Ahh, Me Matey, Talkin’ Like a Pirate Be Hahd in Boston
Feeling left out on International Talk Like a Pirate Day? There’s good news.
There’s that old joke, the one that goes, “What was that pirate movie rated?”
“Arrrrr, me matey!”
Okay so then, what was the Boston pirate movie rated?
That’s right. It’s International Talk Like a Pirate Day, as decided by … actually, wait, who declares all these endless days? We’re still recovering from Wednesday, aka National Cheeseburger Day. According to the official website, International Talk Like a Pirate Day dates to 1995, when two random guys declared it so. Now, years later, you can celebrate by taking your kids to ITLAPD events at local bookstores and museums. It’s recognized by Google. It happens every September 19, because why not?
Well, if you’ve got a strong Boston accent, you’ve got one reason to stay on the sidelines. Though, if you’re feeling left out, a little research into the modern conception of a “pirate accent” might help. The dialect that’s heavy on the “r’s” was popularized in Hollywood depictions of pirates in the 20th century, and it’s based on the dialect of southwest England, from whence a lot of famous 18th century pirates came. But a Slate article that investigates whether pirates actually went around saying “arrrr” has some good news:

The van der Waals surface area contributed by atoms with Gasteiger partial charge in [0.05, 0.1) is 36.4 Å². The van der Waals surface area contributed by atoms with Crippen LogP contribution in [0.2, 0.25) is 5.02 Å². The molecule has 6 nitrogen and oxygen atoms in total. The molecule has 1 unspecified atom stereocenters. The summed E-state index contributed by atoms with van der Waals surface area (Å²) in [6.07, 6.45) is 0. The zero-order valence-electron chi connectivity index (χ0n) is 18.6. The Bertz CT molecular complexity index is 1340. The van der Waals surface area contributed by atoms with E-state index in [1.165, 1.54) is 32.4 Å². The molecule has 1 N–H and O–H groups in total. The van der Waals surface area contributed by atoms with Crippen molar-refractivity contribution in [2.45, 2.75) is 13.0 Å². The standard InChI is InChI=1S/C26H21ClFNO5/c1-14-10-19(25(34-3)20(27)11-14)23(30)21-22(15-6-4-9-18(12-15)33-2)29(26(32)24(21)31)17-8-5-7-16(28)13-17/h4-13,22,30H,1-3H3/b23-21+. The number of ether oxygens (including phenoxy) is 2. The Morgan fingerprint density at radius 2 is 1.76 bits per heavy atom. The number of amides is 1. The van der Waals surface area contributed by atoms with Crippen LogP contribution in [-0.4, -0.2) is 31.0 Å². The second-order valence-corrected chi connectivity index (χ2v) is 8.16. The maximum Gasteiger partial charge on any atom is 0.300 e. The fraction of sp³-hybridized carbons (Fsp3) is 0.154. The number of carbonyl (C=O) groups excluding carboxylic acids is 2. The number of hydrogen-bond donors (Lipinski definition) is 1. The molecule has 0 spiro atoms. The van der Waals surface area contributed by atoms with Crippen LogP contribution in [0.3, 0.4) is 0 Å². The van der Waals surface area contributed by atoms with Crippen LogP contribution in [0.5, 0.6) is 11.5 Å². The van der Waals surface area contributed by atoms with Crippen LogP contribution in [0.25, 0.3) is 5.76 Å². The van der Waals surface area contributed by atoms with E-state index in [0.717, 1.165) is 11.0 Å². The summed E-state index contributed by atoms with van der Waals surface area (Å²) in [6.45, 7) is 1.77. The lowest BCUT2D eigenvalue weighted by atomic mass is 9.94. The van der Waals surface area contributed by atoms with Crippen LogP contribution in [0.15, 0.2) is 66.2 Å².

So, was there a typical pirate accent at all? Among British outlaws, yes: The onboard speech was most likely underclass British sailor with extra curse words, augmented with a polyglot slang of French, Italian, Spanish, and Dutch picked up around the trade routes. “Arrrrr” is mostly fiction, as are a number of the other affiliated signifiers.
Wait, you know who else has difficulty pronouncing their “r’s?” Underclass British sailors! (Probably?) So a lot of actual pirates would have as much difficulty with Talk Like a Pirate Day as they’re having over in Southie today. Yarrr, there be some good news.